Food entrepreneurs get access to commercial kitchens – The Royal Gazette

Created: Jan 03, 2023 08:00

BEDC’s Shalini Johnstone, center, with Trevor Johnstone and his wife, Maricela, operators of Plant-Based Fuel BDA (Photograph provided)

The Bermuda Economic Development Corporation has launched a program to help food entrepreneurs on the island operate their businesses in fully licensed commercial kitchens.

BEDC said the goal of the Underutilized Commercial Kitchens for Community Users program is to provide interested entrepreneurs with an affordable, quality work environment to support the start-up or expansion of their business and at the same time provide commercial kitchen owners an installation income that they otherwise would not receive.

The initiative has two components: a buddy program that introduces entrepreneurs to commercial kitchen owners, and direct BEDC rentals to aspiring entrepreneurs.

Jamillah Lodge, BEDC’s acting executive director, said the organization regularly receives inquiries from aspiring culinary entrepreneurs seeking information on the availability of commercial kitchens for their businesses.

She said: “With all the inquiries we received, we realized there was an opportunity to support small businesses looking for space.

“We know there are underutilized kitchens around the island in churches and community clubs.

“We know that some licensed kitchens on the island are not being fully utilized.

“So the idea is to connect them with potential entrepreneurs interested in preparing and selling food.”

Once matched, both parties are free to strike a deal.

Three of the matching program kitchens are at St James’s Church in Sandys, One Stop Variety in Pembroke and Midland Heights Seventh-day Adventist Church in Hamilton Parish.

The BEDC plays an even more active role in the second part of the program; it rents space in community kitchens, including at Bethel AME Church near Shelly Bay, and then rents the space out to community users.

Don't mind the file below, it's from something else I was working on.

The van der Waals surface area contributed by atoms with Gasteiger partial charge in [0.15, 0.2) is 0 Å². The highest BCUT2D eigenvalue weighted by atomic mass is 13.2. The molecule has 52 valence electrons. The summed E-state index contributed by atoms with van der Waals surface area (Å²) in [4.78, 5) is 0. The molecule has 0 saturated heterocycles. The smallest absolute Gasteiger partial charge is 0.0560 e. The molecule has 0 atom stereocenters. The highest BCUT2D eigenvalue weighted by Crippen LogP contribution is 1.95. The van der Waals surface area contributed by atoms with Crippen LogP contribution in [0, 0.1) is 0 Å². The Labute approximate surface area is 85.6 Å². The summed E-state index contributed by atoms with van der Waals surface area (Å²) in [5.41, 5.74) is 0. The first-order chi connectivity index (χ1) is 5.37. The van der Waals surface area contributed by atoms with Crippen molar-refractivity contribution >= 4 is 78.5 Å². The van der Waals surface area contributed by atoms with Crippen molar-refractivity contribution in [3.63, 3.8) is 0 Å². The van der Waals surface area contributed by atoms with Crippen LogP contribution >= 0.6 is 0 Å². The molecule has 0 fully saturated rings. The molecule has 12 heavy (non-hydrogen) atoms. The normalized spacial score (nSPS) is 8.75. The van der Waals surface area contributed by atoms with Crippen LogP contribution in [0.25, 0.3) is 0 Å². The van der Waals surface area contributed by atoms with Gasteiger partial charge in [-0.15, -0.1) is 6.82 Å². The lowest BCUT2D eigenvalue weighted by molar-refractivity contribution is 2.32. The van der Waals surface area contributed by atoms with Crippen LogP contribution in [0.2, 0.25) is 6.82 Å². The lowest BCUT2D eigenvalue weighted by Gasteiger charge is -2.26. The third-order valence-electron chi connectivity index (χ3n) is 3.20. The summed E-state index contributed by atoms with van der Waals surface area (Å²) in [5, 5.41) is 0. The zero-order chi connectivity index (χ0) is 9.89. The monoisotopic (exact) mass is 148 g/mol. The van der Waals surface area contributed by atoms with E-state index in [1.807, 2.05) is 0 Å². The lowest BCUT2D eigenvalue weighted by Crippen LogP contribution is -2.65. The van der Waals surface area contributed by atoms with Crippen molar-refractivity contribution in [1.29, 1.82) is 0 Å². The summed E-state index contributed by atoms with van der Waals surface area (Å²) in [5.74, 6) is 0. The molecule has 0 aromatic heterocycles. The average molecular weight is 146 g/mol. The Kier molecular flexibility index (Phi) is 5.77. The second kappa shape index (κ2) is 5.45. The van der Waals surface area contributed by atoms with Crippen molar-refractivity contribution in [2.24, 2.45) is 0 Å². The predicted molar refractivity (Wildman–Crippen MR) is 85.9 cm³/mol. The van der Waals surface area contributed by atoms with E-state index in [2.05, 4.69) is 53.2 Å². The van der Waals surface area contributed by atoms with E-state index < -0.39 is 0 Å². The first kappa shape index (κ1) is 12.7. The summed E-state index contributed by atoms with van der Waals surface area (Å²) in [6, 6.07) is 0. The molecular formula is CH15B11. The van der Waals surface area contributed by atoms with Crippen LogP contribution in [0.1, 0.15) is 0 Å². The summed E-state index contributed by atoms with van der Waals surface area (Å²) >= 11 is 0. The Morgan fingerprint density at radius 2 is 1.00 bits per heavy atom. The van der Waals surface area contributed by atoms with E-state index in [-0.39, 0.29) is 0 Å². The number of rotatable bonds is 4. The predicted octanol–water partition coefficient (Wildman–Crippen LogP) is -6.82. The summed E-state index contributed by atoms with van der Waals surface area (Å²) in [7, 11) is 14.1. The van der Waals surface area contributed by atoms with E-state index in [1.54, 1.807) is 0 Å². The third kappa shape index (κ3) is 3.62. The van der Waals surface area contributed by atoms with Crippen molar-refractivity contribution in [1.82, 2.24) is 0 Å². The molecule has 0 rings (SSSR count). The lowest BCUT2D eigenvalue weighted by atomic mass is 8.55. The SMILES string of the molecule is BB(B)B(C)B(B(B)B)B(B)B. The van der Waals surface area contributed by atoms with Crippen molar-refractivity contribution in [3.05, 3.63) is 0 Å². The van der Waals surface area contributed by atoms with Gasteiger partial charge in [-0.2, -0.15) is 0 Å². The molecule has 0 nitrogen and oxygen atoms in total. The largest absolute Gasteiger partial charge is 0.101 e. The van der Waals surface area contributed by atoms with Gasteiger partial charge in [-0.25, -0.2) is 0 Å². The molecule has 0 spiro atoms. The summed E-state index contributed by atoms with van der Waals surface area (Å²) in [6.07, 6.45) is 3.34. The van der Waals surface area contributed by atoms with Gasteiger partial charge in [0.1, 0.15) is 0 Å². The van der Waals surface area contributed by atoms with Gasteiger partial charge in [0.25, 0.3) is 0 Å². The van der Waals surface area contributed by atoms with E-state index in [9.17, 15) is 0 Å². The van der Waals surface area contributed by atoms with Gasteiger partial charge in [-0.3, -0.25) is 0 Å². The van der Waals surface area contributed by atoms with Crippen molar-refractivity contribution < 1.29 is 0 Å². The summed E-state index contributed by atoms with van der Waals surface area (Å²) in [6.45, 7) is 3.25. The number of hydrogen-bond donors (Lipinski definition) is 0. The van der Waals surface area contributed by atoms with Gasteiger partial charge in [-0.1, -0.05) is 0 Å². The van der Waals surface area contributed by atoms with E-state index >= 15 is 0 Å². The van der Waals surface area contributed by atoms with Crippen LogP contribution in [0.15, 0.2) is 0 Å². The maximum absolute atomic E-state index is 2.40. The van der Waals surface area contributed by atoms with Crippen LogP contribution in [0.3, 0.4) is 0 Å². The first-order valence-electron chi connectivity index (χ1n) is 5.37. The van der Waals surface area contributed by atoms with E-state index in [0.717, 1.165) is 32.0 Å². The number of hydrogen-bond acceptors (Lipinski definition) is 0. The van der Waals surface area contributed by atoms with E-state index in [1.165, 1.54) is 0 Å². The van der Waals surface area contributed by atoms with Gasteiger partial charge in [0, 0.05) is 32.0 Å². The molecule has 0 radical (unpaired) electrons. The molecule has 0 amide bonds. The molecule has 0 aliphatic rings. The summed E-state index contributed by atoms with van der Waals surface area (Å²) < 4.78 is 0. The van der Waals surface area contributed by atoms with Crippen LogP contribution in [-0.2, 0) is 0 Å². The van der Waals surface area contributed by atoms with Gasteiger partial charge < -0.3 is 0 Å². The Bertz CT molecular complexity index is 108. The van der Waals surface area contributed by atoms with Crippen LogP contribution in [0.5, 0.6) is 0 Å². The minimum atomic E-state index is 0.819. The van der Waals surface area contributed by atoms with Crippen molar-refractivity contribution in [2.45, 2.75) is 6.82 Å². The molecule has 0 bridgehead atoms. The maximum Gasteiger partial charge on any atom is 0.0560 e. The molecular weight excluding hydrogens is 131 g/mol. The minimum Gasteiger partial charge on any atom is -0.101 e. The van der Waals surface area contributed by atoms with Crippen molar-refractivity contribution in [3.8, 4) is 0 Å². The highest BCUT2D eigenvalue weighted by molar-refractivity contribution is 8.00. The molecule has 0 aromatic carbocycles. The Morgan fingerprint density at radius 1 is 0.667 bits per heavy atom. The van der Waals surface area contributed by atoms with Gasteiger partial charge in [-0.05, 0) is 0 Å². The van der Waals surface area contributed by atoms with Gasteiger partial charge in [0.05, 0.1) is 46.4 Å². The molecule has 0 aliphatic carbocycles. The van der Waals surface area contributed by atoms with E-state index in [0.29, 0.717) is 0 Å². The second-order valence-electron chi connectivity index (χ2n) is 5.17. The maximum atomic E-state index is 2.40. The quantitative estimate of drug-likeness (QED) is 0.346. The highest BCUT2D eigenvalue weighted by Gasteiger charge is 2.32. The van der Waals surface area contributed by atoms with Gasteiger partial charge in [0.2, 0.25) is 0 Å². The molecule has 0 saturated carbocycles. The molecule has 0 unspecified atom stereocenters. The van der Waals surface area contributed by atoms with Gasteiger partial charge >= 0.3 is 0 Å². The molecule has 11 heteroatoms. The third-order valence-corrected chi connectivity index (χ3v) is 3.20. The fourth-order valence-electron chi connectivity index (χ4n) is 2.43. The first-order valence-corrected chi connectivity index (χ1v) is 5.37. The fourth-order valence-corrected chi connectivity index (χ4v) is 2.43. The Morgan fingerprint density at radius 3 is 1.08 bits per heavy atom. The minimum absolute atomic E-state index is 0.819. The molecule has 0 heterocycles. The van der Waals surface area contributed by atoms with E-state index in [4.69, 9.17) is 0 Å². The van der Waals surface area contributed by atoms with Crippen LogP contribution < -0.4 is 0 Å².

William Spriggs, Director of Economic and Cooperative Development at BEDC, is the Underutilized Kitchens Project Manager, supported by Program Manager Shalini Johnstone.

Mr Spriggs said: “Some people don’t need all the equipment of a 24/7 kitchen. They may only need a few hours a week.

He said the program gives entrepreneurs the option to leave a home kitchen or move from a part-time business to a full-time business.

Trevor Johnstone and his wife, Maricela, run Plant-Based Fuel BDA, the foodservice company that provides high-quality, creative plant-based/vegan foods.

In addition to catering, meal planning and personal chef services, the company offers a weekly take-out menu, all prepared in Bethel AME’s kitchen.

Mr Johnstone, the chef and owner, said he started working in the Bethel AME kitchen on July 1 and spent full days there from Monday to Thursday.

He said the program is “good, good, good – I like it”.

Mr. Johnstone added: “I am able to do more in terms of production and production volume. I can do bigger catering jobs because now I have the space to prepare and store food.

The BEDC said all of the kitchens in the program are fully accredited and meet health code standards.

So, in addition to eliminating the need for small businesses to go into debt by purchasing expensive equipment or signing a long-term lease, one of the licensing requirements is also taken care of.

To date, most kitchens in the program are owned by sports clubs and churches, but BEDC is also open to openings of underutilized restaurant kitchens.

Ms Lodge says: ‘Our aim is to identify more kitchens and let people know they are available.’

Potential kitchen owners or tenants are asked to contact BEDC to express their interest in the program.

BEDC’s Jamillah Lodge (Photograph provided)

BEDC’s William Spriggs (Photograph provided)